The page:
Summary: Christmas teaches us several unusual things about Christianity.

You’ve already been welcomed, but I would like to welcome you again and thank you for sharing these very first moments of Christmas Day with me. Some of you, this will be the first time you’ve been in a church. An especial welcome to you. For many of you, you will over the years have been to many a Midnight Mass, as well coming to church for Christingles, carols services, Christenings and much more. We just can’t keep you away! Well, first timer or old hand, I’m glad to be able to welcome you here tonight. I want to thank you for not letting Christ get lost from Christmas.

Anyone here, ever been in a Nativity play? Have you got memories of your favourite time in a Nativity play? Who did you play? We’ve got a big crowd here today, so at least a few of you must played the Angel Gabriel. You Gabriels out there - what was your line? As you donned your white dressing gown, fairy wings, and tinsel halo and spoke to the shepherds with their t-towel headdresses, what was your line? Do you remember it? “Do not be afraid - I bring tidings of great joy”

It’s a line a six year can remember, but it’s why we are here tonight. It’s very simple, but that does not make it any less true. We are here because of the “tidings of great joy” - that a baby - not just any old baby, but the baby God himself, has been born in Bethlehem.

It’s why we are here. It is wonderful news. But it is not obvious to everyone.

For our Muslim neighbours and friends, the message of Christmas that you and I believe is very difficult. Allah is the great Sheikh in the sky, the eternal potentate who judges between right and wrong. Surely says the Muslim, you can’t humiliate God by putting him in a dung filled stable. Allah doesn’t get dirty, he is up on his throne on high and at the end of your life, he will count up the bad you’ve done and the good you’ve done, and if there is not more good it is thumbs down.

While our Christmas belief is that what shows God is love is that he does not stay up above, by coming to a stinking stable on earth, God shows how much you are worth, how precious you and I are to him. Rather than leaving us in the mistakes we have made in our life, he shows his love and comes down from above and rescues us from the all the bad things we have done in our lives. The Christmas message is “do not be afraid, I bring you tidings of great joy” - because Jesus had been born to rescue us from our wrong doings, to give us a second chance, a new start, however much we have messed up before hand.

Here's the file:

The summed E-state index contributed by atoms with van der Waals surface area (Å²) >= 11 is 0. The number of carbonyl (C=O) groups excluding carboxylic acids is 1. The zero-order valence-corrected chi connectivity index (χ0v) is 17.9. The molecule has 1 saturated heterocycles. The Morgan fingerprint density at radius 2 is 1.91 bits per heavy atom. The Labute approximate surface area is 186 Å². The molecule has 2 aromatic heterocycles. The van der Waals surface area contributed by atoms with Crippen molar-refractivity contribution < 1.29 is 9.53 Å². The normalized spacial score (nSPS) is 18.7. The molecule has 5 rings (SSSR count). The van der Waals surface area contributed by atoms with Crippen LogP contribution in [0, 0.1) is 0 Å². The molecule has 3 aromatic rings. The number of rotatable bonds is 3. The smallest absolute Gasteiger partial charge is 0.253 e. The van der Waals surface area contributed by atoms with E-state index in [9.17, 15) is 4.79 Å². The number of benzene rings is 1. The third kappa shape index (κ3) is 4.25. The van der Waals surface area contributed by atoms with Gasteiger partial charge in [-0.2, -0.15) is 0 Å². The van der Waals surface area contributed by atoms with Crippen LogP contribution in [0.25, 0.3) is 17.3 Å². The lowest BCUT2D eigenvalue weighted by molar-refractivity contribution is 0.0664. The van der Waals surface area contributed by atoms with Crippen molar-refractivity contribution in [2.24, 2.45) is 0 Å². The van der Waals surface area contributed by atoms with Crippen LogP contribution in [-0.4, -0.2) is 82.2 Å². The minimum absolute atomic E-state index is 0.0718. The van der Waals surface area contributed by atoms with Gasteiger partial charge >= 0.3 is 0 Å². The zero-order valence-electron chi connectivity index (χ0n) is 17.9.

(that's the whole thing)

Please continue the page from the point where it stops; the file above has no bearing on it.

There is a reason for example that in the centre of Ilford local Christians run without any government funding a drug rehabilitation project called Teen Challenge. If when our lives were in a mess, God didn’t give up on us and came and was born in a manger, then we should not give up on people when their lives are in a mess and they are addicted to drugs, alcohol or whatever. If God has been born to give us a second chance, then we should work to ensure other people get a second chance too.

If the message of Christmas is confusing to the Muslims we know, it is also confusing to our Jewish and Hindu neighbours and friends.

As our gospel said

“BUT to all who receive him, who believe on his name, he gave power to be called Children of God, born not of the will of flesh, nor of the will of man, but of God” “To all who received him and believed on his name”

It’s a choice.

Nobody made you come here tonight. Nobody frog marched you into church at gunpoint. You made a choice.

For our Jewish or Hindu friends this makes no sense. whether you like it or not, if your dad’s a Hindu, if your mum’s Jewish, you’re Jewish. It’s not down to you, it’s down to ancestry. “Surely” they would say “changing your religion would be like trying to change who your mother is.”

But from the very beginning, christianity has been a religion of Choice. God was born not in palace in the Imperial capital where folks would have no choice but to follow him, but in an animal’s feeding trough in a little-known township on the edge of the empire. That sort of baby couldn’t make anybody follow him - it had to be a choice.

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